Wednesday, December 3, 2014


I had a very mixed reaction to writer/director Joon-ho Bong's Snowpiercer. One one-hand I'm increasingly tired dramas using the trappings of sci-fi to offer up dystopian futures and thinly-veiled class struggle that offer no message other than the fact that such inequality is wrong and ultimately disastrous to the human species. My rebelling against the form isn't really Snowpiercer's fault other than the fact it adds to the glut of similarly-themed films in recent years. On the other hand the film certainly embraces the literal interpretation of rising above your class to offer a bizarre struggle of less fortunate train passengers attempting to climb their way upward.

At its worst Snowpiercer feels preachy and overreaching in its visual style presenting each train car as a bizarely impossible worlds for the voyagers to walk through. It's also not well served by a performance so over-the-top by Tilda Swinton it's amazing she doesn't hit her head on the roof in every scene. At its best the film does serve its message and offer Chris Evans a role as a would-be hero forced to face the deficiencies in both himself and the world he hopes to make more equitable through his struggle.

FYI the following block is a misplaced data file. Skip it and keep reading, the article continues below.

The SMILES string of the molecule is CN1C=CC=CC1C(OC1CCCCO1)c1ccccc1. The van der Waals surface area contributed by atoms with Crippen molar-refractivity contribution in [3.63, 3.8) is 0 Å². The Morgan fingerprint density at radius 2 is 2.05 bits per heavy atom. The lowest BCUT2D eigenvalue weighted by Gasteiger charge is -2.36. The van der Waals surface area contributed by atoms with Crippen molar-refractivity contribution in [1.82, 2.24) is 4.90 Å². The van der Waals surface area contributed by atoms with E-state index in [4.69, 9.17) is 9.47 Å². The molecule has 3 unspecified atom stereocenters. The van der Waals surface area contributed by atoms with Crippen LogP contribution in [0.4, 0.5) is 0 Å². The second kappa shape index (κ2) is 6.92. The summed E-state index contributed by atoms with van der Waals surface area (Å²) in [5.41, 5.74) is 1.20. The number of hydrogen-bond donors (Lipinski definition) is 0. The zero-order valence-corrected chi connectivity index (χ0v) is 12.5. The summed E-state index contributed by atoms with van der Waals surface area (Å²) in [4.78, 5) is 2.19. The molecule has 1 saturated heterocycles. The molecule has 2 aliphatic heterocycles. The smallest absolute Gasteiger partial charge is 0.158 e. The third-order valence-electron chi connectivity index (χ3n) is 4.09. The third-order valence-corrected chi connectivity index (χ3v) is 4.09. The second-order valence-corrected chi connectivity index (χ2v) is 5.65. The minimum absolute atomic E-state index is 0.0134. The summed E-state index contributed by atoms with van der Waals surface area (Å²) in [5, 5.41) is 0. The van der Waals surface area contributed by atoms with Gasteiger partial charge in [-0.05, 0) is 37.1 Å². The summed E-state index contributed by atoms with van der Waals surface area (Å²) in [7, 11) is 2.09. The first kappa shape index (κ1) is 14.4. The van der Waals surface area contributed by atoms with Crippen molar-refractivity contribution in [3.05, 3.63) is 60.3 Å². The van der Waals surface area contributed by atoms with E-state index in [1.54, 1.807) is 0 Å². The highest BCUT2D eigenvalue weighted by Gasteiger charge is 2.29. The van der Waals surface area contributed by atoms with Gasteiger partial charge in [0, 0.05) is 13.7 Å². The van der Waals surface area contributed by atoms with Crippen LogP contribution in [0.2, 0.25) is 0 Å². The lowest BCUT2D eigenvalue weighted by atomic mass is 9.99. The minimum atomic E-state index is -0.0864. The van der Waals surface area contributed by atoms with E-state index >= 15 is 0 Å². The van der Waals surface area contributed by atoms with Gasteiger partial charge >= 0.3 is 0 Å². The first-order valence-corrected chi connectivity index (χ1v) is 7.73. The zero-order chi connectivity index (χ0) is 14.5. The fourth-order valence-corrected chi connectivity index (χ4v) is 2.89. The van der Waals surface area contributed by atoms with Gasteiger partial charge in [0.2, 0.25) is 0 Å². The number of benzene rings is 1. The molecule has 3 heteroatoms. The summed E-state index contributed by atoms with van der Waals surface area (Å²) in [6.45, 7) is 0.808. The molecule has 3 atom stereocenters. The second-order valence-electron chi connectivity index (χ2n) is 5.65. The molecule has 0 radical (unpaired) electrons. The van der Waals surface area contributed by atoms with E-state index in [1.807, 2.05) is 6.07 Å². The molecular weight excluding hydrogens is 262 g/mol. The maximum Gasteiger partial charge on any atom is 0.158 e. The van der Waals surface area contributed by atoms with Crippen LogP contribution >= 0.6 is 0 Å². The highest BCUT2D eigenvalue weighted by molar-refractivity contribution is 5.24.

Although the script never explains why the train has to remain moving, as they could certainly put the surplus energy to better use than simply circling the globe (over oceans?), the film also makes good use of its surroundings allowing innovative methods of the upper class to keep control of the rabble including a vicious method of corporal punishment. Even if at times the movie isn't all I want it to be, it's rarely boring.

Available on both Blu-ray and DVD, extras include a near-hour documentary on the making of the film, a far shorter making-of featurette, and short examinations of the film's characters, actors, prologue, and setting. The film also features an informative if somewhat odd audio commentary helmed by critic Scott Weinberg who discusses aspects of the film with other critics, calling them on the phone one-by-one, over the course of viewing the movie.

[Anchor Bay, Blu-ray $29.99 / DVD $24.98]

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